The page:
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Clarinets
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Subject Topic: Synthetic/Rubber Rings Post ReplyPost New Topic
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smileyrichariho
Newbie
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Joined: March.20.06
Location: United States
Online Status: Offline
Posts: 8
Posted: December.07.07 at 6:03pm | IP Logged Quote smileyrichariho

Have any of you tried installing synthetic/rubber rings on clarinet tenons instead of using cork?

If so, Do you know a source for the rings?
What depth do you need to make the cut into the tenon?

I heard about it being done I just want to know the details that I have missed from people that have done it or tried it. I know you can give replacement rings to the player in case they break.

- Ryan
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DaveWeiner
Technician
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Joined: January.19.05
Location: USA
Online Status: Offline
Posts: 10
Posted: December.19.07 at 9:38am | IP Logged Quote DaveWeiner

This was covered at a recent NAPBIRT workshop I attended.

No specs were given, even though techs asked. The O-rings were just whatever seemed an appropriate fit and were purchased at a hardware store to fit. The i.d. of the ring needs to be a little less that the o.d. of the tenon cork channel after the cork's been removed.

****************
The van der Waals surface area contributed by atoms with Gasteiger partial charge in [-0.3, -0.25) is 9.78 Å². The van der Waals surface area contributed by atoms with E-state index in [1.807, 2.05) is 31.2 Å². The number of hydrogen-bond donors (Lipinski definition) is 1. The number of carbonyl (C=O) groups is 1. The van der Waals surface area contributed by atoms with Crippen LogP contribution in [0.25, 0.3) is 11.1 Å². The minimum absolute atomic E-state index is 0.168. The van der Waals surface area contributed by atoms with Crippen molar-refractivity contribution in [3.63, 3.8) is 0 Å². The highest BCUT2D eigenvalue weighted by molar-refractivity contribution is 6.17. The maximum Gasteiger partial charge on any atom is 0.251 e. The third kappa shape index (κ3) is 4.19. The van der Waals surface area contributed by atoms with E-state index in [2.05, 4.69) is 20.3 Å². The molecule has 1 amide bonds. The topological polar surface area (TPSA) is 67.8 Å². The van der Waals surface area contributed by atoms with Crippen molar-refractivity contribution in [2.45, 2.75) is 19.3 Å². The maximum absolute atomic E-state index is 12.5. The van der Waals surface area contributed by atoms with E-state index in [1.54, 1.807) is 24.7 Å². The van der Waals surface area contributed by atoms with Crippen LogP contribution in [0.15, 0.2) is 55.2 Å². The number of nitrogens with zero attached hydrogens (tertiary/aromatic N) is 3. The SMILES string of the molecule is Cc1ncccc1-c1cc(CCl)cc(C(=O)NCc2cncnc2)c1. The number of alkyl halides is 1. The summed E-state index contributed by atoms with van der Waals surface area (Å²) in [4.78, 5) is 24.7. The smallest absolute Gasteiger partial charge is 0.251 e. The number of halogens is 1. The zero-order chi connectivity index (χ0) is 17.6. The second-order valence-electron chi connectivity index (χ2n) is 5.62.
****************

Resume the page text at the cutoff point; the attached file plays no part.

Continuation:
3 rings were installed, one each at the extreme ends of the tenon cork channel, and one in the middle of these two. The ring channels were made by turning a channel in with a modified curved scraper. The scraper was ground into a round end with a radius equal to just a bit bigger than the O-ring radius. With the joint in a lathe and turning on a live center the modified scraper is used against a tool rest to turn the channel. You have to turn the channel in just deep enough to allow the ring to be installed for a snug fit against the receiver on the other joint.

Again, no specs were given. It was all done pretty much by guess and by golly, but with measurements and fitting taken and done along the way. My guess is that one could develop a repeatable method based on this very loosey goosey method if one was doing a lot of such joints.

It was also pointed out that these O-rings fall off and get lost quite a bit and the player needs to keep a supply on hand of a few spares. The advantage is that installation is as simple as can be and easily accomplished by even the youngest of players, and deteriorating cork that must be replaced by a technician is a thing of the past.

IMO, if done properly this can easily be undone by removing the rings and recorking the tenon. I think ring placement should certainly be done with this in mind.

Practice on junk.
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